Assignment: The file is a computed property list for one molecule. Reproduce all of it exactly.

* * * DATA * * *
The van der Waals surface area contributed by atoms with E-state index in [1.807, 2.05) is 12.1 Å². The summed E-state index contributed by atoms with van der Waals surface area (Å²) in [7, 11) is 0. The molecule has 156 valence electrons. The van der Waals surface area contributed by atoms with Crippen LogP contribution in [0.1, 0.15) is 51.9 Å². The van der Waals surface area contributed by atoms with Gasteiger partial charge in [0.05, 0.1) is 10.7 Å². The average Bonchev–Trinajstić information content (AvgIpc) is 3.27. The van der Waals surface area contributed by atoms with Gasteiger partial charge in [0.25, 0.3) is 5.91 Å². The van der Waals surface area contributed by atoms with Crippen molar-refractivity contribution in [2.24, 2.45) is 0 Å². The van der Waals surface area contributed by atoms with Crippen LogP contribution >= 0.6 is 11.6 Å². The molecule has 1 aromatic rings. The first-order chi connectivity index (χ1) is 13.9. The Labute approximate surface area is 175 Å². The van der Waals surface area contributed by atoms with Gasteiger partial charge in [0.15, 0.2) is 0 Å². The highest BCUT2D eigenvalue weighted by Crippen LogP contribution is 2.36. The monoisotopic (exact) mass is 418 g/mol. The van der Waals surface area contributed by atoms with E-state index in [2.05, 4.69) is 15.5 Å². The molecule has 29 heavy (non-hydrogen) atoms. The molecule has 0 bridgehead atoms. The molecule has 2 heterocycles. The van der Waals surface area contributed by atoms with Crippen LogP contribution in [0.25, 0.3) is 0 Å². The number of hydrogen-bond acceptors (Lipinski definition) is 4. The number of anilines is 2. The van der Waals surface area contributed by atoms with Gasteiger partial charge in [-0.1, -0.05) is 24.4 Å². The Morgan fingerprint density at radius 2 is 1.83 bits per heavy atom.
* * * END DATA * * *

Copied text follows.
The van der Waals surface area contributed by atoms with E-state index in [1.807, 2.05) is 12.1 Å². The summed E-state index contributed by atoms with van der Waals surface area (Å²) in [7, 11) is 0. The molecule has 156 valence electrons. The van der Waals surface area contributed by atoms with Crippen LogP contribution in [0.1, 0.15) is 51.9 Å². The van der Waals surface area contributed by atoms with Gasteiger partial charge in [0.05, 0.1) is 10.7 Å². The average Bonchev–Trinajstić information content (AvgIpc) is 3.27. The van der Waals surface area contributed by atoms with Gasteiger partial charge in [0.25, 0.3) is 5.91 Å². The van der Waals surface area contributed by atoms with Crippen molar-refractivity contribution in [2.24, 2.45) is 0 Å². The van der Waals surface area contributed by atoms with Crippen LogP contribution >= 0.6 is 11.6 Å². The molecule has 1 aromatic rings. The first-order chi connectivity index (χ1) is 13.9. The Labute approximate surface area is 175 Å². The van der Waals surface area contributed by atoms with Gasteiger partial charge in [0.15, 0.2) is 0 Å². The highest BCUT2D eigenvalue weighted by Crippen LogP contribution is 2.36. The monoisotopic (exact) mass is 418 g/mol. The van der Waals surface area contributed by atoms with E-state index in [2.05, 4.69) is 15.5 Å². The molecule has 29 heavy (non-hydrogen) atoms. The molecule has 0 bridgehead atoms. The molecule has 2 heterocycles. The van der Waals surface area contributed by atoms with Crippen LogP contribution in [0.25, 0.3) is 0 Å². The number of hydrogen-bond acceptors (Lipinski definition) is 4. The number of anilines is 2. The van der Waals surface area contributed by atoms with Gasteiger partial charge in [-0.1, -0.05) is 24.4 Å². The Morgan fingerprint density at radius 2 is 1.83 bits per heavy atom.